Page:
Data from Staffing Industry Analysts, the publisher of this newsletter, reveals that customers are looking for more than just contingent labor -- they want help with their whole contingent program. It's not about price. They want a more strategic and consultative relationship. Fortune 100 companies, especially, are no longer satisfied with the traditional supplier-vendor relationship. The state of the economy has heightened this shift in expectations.
"They want a business partner that can help them with their needs. Many of our clients today not only have very large demands in the area of contingent labor but also permanent labor, and they don't want to manage 100 suppliers; they want to leverage a smaller group of suppliers that have proven to be the most productive and responsive in their area of expertise across skill sets," says Hinckley.
It has not always worked that way. In the past, large organizations have had a significant number of suppliers servicing them. This can be traced back to the sales model of the staffing industry where a supplier developed a relationship with lower-level managers within the organization. The staffing organization would identify an entry point and tried to penetrate throughout the client company from there. What normally resulted was having hundreds of people in the organization -- hiring managers -- making independent labor decisions.
With the evolution of contingent labor management and technology, the C-suite now has visibility into the company's spend in this area. They don't want their people manipulating the system to bring in additional resources. Given the economy, globalization, and the changing workforce, there is focus on compliance and a streamlined contingent labor strategy, cost containment and enhancing shareholder value.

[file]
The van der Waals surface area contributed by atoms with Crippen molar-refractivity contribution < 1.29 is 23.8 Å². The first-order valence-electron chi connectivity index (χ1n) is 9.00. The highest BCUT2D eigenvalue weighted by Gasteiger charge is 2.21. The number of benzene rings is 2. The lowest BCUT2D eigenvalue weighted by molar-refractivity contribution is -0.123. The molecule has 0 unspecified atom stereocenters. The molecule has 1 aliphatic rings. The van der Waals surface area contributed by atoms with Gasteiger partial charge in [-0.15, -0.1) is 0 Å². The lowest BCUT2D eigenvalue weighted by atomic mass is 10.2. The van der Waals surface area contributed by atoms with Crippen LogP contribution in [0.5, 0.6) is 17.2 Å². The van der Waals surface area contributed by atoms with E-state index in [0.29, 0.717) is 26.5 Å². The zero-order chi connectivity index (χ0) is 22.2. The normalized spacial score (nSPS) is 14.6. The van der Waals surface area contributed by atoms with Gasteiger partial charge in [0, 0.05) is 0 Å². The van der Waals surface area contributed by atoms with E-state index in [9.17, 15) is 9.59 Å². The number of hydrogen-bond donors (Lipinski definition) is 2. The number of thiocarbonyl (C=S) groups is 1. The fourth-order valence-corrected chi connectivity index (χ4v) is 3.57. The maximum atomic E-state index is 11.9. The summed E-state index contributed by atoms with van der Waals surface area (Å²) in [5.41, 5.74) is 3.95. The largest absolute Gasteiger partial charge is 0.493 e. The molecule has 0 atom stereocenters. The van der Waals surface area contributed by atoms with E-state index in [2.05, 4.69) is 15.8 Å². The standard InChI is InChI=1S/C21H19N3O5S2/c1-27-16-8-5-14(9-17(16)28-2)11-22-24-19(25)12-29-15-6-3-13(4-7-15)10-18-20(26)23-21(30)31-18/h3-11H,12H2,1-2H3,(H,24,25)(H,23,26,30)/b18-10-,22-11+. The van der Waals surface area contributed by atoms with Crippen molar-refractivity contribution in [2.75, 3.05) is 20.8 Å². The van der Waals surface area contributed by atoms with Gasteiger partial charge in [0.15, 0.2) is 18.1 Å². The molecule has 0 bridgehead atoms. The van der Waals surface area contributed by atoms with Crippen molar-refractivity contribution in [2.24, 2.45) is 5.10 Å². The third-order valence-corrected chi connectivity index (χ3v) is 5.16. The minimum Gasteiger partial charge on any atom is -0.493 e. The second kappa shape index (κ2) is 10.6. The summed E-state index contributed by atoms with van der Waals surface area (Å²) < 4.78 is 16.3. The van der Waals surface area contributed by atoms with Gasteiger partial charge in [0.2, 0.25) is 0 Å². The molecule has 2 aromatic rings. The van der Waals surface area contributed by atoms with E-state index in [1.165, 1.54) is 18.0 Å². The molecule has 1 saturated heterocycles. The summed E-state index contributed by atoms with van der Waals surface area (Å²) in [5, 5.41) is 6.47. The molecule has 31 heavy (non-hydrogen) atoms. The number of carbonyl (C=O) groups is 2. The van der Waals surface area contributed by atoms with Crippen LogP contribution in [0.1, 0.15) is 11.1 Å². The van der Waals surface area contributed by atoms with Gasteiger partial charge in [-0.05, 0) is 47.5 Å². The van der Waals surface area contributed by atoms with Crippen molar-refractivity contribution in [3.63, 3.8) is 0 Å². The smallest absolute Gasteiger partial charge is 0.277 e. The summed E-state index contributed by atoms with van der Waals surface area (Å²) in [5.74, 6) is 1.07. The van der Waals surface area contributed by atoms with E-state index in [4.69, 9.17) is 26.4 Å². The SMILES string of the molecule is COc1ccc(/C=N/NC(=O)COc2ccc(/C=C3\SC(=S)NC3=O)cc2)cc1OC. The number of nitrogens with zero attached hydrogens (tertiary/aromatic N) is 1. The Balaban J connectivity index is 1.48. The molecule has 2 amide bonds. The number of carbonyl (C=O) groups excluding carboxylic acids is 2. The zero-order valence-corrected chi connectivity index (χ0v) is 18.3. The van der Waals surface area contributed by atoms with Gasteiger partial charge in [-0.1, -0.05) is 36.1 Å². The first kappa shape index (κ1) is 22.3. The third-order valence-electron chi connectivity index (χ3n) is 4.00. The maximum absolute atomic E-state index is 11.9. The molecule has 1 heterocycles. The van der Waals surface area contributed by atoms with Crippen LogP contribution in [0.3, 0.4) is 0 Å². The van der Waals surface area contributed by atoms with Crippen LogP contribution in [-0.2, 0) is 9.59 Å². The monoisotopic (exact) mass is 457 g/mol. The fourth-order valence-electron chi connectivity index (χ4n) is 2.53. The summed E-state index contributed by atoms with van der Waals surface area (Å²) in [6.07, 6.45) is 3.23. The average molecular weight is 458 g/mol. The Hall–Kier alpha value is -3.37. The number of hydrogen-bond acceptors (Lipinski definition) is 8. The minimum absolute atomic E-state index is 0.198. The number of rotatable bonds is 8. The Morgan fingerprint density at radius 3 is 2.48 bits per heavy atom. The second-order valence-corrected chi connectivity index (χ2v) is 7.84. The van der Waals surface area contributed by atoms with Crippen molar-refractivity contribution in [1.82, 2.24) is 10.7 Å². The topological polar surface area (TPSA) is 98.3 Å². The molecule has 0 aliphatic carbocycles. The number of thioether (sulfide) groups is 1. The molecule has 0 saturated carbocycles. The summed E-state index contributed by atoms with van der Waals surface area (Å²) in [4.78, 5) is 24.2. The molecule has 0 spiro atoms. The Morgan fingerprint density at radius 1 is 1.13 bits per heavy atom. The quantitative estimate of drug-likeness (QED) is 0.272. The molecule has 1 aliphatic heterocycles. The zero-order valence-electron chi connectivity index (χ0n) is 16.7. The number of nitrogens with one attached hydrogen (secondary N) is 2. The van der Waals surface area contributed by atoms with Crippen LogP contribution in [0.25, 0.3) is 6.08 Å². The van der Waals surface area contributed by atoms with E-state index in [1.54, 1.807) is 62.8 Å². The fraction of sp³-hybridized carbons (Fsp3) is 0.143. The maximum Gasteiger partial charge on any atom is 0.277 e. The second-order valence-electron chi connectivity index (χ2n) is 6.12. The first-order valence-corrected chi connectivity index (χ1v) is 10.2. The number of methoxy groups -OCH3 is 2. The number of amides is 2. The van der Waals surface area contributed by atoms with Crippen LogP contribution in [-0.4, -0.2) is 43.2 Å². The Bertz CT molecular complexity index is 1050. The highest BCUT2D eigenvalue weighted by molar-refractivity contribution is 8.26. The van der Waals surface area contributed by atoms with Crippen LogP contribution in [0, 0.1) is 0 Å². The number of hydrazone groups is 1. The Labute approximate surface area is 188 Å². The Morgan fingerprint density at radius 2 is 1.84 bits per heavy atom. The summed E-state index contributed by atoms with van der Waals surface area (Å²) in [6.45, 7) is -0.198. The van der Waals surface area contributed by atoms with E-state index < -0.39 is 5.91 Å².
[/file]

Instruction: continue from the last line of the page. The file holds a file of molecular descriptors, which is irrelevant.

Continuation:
"So if you look at it from a supply chain perspective, many organizations were optimizing their supply chain processes. But they didn't optimize the talent in the supply chain. Now you have the two coming together. Corporations want to optimize the people within the process and that optimization means not only fixed and variable costs but it also means this -- how do I optimize my variable labor and fixed labor ." says Hinckley.
Hinckley's advice to corporations is to view temporary labor as a long-term strategy, not just as something that fulfils a temporary need in a moment's notice. In fact, the labor issue needs to be looked at holistically, not as contingent or permanent separately. Companies need to examine and change their internal cultures to work with a blend of people -- traditional employees and contingent labor. The goal is to have a team comprising both, but who act as one.